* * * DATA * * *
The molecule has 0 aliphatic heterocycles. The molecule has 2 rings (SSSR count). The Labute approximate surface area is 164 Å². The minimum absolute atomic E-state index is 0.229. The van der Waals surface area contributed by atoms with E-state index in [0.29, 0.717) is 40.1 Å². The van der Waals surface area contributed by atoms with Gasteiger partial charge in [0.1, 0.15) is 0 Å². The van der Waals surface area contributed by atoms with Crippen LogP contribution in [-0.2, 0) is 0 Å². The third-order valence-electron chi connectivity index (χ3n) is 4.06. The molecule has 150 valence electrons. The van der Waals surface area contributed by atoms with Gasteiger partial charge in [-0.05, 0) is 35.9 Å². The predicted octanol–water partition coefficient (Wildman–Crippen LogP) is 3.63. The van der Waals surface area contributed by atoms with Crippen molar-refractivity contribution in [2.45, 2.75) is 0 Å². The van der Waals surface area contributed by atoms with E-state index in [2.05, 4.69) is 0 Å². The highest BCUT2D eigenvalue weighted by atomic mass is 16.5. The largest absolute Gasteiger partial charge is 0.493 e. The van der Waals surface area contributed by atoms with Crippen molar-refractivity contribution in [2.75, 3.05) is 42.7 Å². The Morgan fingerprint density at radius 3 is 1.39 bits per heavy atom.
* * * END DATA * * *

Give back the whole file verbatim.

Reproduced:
The molecule has 0 aliphatic heterocycles. The molecule has 2 rings (SSSR count). The Labute approximate surface area is 164 Å². The minimum absolute atomic E-state index is 0.229. The van der Waals surface area contributed by atoms with E-state index in [0.29, 0.717) is 40.1 Å². The van der Waals surface area contributed by atoms with Gasteiger partial charge in [0.1, 0.15) is 0 Å². The van der Waals surface area contributed by atoms with Crippen LogP contribution in [-0.2, 0) is 0 Å². The third-order valence-electron chi connectivity index (χ3n) is 4.06. The molecule has 150 valence electrons. The van der Waals surface area contributed by atoms with Gasteiger partial charge in [-0.05, 0) is 35.9 Å². The predicted octanol–water partition coefficient (Wildman–Crippen LogP) is 3.63. The van der Waals surface area contributed by atoms with Crippen molar-refractivity contribution in [2.45, 2.75) is 0 Å². The van der Waals surface area contributed by atoms with E-state index in [2.05, 4.69) is 0 Å². The highest BCUT2D eigenvalue weighted by atomic mass is 16.5. The largest absolute Gasteiger partial charge is 0.493 e. The van der Waals surface area contributed by atoms with Crippen molar-refractivity contribution in [2.75, 3.05) is 42.7 Å². The Morgan fingerprint density at radius 3 is 1.39 bits per heavy atom.